Fort Worth police arrested hit-and-run suspect after all-day protests from mother, community

Fort Worth police arrested a minor Suspicion of hit-and-run hitting a child After a large number of people, including the mother of an injured boy, protested outside the suspect’s house on Monday.

Amiee Johnson asked the community to stand with her in protest After she said the police did not act swiftly to arrest someone she believed she had beaten her eight-year-old son, Jojo Dan. According to Fort Worth police, Jojo was biking outside Strong Avenue’s 3200 blocks when the pickup truck hit him and continued to drive.

Fort Worth police announced that they had arrested a boy suspect in the case at around 9:30 pm. In the tweet, the department also thanked “everyone who supported the incident, especially the families of the victims.”

Fort Worth police chief Neil Noakes retweeted a statement about the arrest.

“Join us to continue praying for the young victims of this incident and his beloved family,” he said in a tweet.

Early on Monday, police sent a press release asking citizens to help find witnesses or more information about suspicious drivers.

Johnson said he was changing the diapers of another child when an 11-year-old kid rushed in and said Jojo had been beaten around 7:40 pm on Saturday. She found her son outside, and when she picked him up, he was sick in her arms.

She said police and ambulances arrived soon. Jojo went to the hospital, and his injuries included a fracture of his leg, a skull fracture and a swelling of his brain. The Fort Worth detective deleted all the information about the hit-and-run, but Johnson was surprised when he gave her a card and said someone would contact him.

“He looks back and begins to leave,” she said. “I said,’What’s the next step? What’s going on?'”

The detective told her to visit the neighborhood and gather as much information as possible.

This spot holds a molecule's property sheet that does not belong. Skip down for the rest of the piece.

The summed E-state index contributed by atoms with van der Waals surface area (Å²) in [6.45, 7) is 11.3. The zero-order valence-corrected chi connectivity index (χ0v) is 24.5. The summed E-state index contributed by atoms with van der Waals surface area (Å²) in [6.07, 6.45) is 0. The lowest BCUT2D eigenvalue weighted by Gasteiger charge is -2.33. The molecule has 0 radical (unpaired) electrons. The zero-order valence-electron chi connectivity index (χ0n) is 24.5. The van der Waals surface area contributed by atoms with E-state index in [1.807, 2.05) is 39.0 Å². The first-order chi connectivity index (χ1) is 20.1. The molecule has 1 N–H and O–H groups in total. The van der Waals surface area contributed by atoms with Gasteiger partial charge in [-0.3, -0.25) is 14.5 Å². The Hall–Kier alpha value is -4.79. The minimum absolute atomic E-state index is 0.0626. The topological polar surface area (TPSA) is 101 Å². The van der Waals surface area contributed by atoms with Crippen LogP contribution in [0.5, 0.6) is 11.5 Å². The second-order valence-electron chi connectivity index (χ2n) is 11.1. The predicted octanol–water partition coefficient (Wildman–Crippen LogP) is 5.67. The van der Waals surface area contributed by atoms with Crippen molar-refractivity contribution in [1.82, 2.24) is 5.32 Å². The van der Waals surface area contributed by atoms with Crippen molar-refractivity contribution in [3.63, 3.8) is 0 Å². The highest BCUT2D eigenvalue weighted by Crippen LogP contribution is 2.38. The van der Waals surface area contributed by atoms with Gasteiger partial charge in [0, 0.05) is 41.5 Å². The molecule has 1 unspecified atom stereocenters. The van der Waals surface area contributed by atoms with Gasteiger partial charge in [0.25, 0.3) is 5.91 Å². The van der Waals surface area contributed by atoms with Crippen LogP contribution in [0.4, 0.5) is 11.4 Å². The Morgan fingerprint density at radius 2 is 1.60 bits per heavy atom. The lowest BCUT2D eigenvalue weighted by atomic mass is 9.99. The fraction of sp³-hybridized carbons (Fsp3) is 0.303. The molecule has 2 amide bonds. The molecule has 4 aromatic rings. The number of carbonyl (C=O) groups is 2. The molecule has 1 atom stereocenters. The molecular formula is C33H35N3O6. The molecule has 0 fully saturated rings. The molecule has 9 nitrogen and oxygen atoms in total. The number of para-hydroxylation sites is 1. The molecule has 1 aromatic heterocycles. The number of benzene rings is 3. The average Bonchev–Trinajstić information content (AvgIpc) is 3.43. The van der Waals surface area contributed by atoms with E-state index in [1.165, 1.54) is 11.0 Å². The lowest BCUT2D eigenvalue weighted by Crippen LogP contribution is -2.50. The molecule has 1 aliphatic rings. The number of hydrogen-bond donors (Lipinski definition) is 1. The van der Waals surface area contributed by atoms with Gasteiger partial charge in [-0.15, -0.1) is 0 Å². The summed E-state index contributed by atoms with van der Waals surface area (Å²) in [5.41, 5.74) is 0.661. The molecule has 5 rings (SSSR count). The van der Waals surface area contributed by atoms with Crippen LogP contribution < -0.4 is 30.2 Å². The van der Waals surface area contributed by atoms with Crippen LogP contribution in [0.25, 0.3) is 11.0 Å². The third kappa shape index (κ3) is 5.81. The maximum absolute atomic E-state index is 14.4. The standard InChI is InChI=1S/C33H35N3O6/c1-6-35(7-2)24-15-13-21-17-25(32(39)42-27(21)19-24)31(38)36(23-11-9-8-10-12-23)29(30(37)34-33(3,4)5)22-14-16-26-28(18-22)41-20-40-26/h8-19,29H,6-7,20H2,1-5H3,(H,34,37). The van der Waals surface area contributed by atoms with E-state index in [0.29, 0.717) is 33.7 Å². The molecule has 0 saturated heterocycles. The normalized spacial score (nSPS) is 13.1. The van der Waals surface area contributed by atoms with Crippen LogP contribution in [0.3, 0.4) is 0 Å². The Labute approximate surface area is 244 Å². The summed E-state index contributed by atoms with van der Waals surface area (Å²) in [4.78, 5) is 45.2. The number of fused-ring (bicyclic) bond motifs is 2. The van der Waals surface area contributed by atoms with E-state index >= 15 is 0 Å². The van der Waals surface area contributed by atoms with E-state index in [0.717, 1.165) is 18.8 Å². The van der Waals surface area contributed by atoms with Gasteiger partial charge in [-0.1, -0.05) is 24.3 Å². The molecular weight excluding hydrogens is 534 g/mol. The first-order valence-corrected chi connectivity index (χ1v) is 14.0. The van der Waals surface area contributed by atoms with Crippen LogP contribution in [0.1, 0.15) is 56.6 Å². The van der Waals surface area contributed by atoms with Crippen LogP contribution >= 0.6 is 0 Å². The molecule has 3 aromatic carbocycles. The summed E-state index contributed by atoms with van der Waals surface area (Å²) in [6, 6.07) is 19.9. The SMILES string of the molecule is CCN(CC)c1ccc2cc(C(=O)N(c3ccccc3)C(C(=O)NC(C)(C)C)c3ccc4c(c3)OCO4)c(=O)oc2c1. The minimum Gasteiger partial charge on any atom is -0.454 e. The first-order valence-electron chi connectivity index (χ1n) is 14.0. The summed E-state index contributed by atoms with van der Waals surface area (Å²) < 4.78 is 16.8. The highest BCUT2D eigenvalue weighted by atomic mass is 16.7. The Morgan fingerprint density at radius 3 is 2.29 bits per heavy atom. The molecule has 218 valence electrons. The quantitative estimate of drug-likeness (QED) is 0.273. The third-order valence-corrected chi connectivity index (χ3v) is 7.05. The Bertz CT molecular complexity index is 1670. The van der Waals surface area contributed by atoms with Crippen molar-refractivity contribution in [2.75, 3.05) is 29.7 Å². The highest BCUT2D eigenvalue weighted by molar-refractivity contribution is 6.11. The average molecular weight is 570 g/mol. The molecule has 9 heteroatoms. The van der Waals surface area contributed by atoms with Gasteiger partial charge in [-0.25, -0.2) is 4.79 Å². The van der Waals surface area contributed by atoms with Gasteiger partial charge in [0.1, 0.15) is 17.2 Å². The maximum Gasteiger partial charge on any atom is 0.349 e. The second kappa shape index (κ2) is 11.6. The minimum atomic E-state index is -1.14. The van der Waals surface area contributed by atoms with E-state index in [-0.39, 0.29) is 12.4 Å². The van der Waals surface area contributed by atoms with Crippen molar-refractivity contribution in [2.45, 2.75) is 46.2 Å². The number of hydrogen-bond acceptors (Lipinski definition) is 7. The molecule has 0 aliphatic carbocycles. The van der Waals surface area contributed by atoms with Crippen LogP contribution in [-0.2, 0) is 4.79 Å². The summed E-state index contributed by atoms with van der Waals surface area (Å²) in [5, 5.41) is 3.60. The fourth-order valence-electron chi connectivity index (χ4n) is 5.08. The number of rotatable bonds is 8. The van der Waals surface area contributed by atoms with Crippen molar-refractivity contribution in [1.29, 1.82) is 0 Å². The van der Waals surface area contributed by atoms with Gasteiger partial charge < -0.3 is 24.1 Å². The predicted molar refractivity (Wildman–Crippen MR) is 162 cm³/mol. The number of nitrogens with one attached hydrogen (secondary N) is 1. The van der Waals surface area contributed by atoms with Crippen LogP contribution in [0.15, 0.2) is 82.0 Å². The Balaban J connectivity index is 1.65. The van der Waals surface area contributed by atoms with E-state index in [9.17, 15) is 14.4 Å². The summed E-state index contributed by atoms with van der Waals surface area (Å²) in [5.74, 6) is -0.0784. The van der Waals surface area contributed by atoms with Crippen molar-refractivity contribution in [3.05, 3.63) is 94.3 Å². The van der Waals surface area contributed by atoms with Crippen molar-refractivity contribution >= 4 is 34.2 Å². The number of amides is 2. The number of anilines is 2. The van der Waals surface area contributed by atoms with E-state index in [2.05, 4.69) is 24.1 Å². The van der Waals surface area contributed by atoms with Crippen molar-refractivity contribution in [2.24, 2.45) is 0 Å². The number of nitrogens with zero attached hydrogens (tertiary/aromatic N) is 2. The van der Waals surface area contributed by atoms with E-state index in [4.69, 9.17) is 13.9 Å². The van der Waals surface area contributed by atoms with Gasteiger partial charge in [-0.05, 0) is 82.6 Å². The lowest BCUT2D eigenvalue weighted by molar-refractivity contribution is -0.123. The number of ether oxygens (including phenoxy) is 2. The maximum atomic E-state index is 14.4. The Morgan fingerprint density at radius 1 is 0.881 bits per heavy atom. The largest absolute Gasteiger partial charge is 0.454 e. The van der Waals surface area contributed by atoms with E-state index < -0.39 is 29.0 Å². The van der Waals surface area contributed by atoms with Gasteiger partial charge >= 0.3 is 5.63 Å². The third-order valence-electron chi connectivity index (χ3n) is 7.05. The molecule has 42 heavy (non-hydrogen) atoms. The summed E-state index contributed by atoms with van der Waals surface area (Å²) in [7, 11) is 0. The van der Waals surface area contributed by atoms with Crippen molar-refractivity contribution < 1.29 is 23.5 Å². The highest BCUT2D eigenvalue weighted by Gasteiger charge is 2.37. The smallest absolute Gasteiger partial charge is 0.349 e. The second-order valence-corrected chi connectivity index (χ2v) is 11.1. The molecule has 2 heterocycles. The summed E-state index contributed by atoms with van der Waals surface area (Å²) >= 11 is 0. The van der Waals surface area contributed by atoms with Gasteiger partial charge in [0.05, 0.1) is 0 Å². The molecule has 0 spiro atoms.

Family wants justice

Johnson, angry and impatient with his son’s justice, She started her own investigation. Her neighbor had a ring video of her son hitting a truck, and Johnson found a nearby store with surveillance footage. Her sister posted a video on Facebook, and within minutes social media people told Johnson the address where the truck was registered. By 10:30 pm, less than three hours after her son was beaten, she was confident she knew who had hurt him.

She and her husband drove by a house on Bright Street, and she was convinced that the truck was in the backyard. On Sunday morning, they came back and Johnson stood on the car and overlooked the fence in the backyard of the house. The pickup truck was in the yard.

She called the police and told them what she found. When they didn’t arrive within minutes, she told others to call 911. A policeman arrived at the house and forced him to cross the street. Johnson looked into the gate, said he saw someone removing the license plate from the pickup truck, and told the police what was happening. She demanded that the police do something.

Police returned later that day and towed a truck from the backyard. Johnson felt a temporary relief and expected to be arrested soon. However, police told Johnson that no one could be arrested yet because he had not identified who was driving the car. Johnson’s frustration grew when she said she repeatedly asked the police when someone would be arrested during the Sunday day.